Senior Fellow Mark Kenny from the Australian Studies Institute. Photo by Lannon Harley.
Why did the journalist cross the lake?
Q&A: Senior Fellow Mark Kenny
Former political journalist Mark Kenny has become a Senior Fellow at the Australian Studies Institute. But he still goes to Question Time. He spoke to Ross Peake about his new role.
Why did you come to ANU?
There are certainly people who believe western democracies really are fraying.
I’ve been covering federal politics now for the best part of two decades and that’s a real privilege, but it struck me that being on the treadmill of daily news, while thrilling, has its limitations.
I really embraced the idea and the opportunity to step back from it a bit in the daily sense and look more deeply at what’s going on, both in Australian politics and, I guess, comparatively speaking, what’s happening to democracies.
We hear a lot about the rise of populism, we see the election of Donald Trump, the calamity of Brexit, tendencies toward demagoguery in polities similar to Australia.So I think this is a fascinating if troubling time in history and I want to look at some of that and do it a bit differently from the usual quick turn-around requirements of journalism.
What is your role here?
I’m with a relatively new ANU body, the Australian Studies Institute, which looks to focus on Australian politics and public affairs. It has a brief to do that as a discrete field of interest but also to place that in the context of the world. So we’re very interested in how Australia fits into the world, how things are trending compared to other democracies.
It’s always struck me as intriguing that we have the national parliament on one side of Lake Burley Griffin and, on the other side, there is the national University – there is only one of each and there’s no doubt this is an extraordinary University.
Here, you can study law, finance, economics and political science and public policy and, over on the other side of the lake, they’re doing all of those things, with varying degrees of success. They’re making laws, they’re developing and applying policy, they are materially affecting the economy and peoples’ lives. So there is a natural symmetry and potentially a great complementarity between the theory of it and the execution.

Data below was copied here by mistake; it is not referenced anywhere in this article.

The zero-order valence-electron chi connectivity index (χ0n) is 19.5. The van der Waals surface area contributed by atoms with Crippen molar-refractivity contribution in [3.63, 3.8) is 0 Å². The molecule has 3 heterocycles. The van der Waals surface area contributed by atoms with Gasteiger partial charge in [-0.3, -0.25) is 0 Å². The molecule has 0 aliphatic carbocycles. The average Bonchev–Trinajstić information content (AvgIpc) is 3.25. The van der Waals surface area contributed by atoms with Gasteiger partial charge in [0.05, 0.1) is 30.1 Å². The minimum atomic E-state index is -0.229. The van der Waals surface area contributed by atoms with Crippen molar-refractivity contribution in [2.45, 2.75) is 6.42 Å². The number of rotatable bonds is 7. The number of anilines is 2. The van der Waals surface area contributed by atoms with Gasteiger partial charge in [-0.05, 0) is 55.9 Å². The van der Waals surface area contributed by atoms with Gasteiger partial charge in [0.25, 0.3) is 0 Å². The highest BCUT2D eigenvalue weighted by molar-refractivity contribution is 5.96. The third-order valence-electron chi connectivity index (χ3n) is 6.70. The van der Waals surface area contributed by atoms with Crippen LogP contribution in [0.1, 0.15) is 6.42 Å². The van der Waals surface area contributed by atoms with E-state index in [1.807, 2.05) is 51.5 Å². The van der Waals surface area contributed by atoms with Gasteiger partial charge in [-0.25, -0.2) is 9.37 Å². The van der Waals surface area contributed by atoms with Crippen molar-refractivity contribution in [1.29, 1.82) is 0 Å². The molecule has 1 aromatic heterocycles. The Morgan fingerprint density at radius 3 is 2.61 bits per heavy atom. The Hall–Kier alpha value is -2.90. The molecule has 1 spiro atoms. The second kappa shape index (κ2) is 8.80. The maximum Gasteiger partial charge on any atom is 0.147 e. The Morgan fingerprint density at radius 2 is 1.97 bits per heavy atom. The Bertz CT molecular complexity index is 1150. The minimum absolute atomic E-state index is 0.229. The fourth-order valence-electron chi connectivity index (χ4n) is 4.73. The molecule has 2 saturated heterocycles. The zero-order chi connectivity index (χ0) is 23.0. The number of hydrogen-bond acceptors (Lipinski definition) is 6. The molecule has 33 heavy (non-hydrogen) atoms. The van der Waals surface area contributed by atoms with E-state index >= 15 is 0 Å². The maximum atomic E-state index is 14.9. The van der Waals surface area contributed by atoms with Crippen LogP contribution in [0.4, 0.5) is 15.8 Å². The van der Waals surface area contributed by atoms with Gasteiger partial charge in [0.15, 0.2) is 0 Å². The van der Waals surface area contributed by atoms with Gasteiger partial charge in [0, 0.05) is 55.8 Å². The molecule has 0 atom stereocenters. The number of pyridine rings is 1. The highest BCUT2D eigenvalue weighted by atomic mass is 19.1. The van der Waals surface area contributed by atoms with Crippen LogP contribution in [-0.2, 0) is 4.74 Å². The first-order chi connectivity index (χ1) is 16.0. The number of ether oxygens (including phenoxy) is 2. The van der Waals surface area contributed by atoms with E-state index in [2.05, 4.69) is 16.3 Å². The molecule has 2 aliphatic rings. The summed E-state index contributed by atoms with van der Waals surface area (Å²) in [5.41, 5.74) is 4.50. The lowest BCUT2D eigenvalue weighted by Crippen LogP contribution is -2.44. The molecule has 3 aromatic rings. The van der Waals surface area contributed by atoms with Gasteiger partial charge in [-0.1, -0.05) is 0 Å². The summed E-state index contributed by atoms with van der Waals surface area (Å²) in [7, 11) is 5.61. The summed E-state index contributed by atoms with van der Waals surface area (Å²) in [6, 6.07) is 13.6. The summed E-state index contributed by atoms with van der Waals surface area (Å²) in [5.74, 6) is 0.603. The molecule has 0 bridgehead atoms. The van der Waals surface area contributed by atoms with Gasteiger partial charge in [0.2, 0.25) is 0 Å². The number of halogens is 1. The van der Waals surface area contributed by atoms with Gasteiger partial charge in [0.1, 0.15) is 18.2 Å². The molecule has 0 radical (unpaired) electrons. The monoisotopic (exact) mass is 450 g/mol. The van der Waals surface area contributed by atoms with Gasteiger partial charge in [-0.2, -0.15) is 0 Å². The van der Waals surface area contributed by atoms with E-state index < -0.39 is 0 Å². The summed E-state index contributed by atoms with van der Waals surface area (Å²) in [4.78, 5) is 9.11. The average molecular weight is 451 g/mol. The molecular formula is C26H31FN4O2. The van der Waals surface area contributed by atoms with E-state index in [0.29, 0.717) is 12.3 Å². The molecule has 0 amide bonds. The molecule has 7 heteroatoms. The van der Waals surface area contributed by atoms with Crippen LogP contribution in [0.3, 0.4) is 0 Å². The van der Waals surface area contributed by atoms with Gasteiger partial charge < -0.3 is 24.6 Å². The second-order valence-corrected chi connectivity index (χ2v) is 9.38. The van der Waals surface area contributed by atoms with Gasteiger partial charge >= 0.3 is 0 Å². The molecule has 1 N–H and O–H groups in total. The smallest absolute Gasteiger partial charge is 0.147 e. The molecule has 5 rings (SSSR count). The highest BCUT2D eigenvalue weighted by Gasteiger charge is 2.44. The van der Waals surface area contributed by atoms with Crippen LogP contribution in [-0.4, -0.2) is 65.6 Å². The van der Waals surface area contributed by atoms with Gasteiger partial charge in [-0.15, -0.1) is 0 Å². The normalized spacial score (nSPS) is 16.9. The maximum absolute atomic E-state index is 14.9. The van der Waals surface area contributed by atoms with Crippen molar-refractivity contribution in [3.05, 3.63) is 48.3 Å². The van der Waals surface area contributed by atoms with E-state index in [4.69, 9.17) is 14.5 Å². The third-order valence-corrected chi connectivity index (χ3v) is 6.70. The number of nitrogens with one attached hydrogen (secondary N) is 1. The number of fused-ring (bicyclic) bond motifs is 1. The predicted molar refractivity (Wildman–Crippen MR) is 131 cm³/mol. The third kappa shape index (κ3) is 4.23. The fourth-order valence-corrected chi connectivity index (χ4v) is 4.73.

I’m very happy to be able to take the expertise that I’ve developed over many years by being very close to the political process and proximate to political leaders, travelling the world, reporting on them at international events and so forth, and bring that expertise here and apply it in a different way.
How do you plan to apply that expertise?
As I said, I’m particularly interested in phenomena like populism, and what I see as a crisis within conservatism where many who claim that mantle have lost sight of what it is they are trying to conserve. On the face of it, we are at a really dangerous fracture point where it’s not just political individuals and political parties that are at risk, but the institutional architecture that until now was mutually accepted.
There are certainly people who believe western democracies really are fraying, that what we thought was the triumph of liberal democracy might have turned out to be a relatively brief moment before a return to instability and authoritarianism.
I’m interested in understanding how similar political systems work elsewhere in the world and what sort of solutions they are coming up with to deal with this. It’s not all bleak, there are positive trends going on as well, with technology, with the new generation of voters coming in, with demographic changes. There’s so much of interest happening in global politics and in comparative political systems that I think this is great to study.
So there’s that aspect of it but, going to your question, there’s the profile that I have as a political journalist of some long-standing who’s been around for a while, so what I hope I can bring to the University is real-time participation in some of those ongoing debates.
One of my functions is to continue being involved in contemporaneous analysis of events which is a bit different from what a lot of academics do. So I am continuing to appear on a variety of broadcast media and writing for The Conversation and writing op-ed pieces and these sorts of things. I should stress though, I don’t speak for the University but rather as a University academic.
Will you be working on long-term projects?
Yes, that’s what I’m hoping to do. It’s early days yet, there may be some other things that come up. There may be research projects that other academics are doing that I can participate in.
I’m having to teach myself a skill that many of the brilliant minds around this institution seem to handle with unnerving ease – writing two or more quite different projects simultaneously. I suspect most journalists are more linear than that – we tend to write one thing at a time, whereas right now I have two book chapters in early stages and a couple of pieces in train for The Conversation.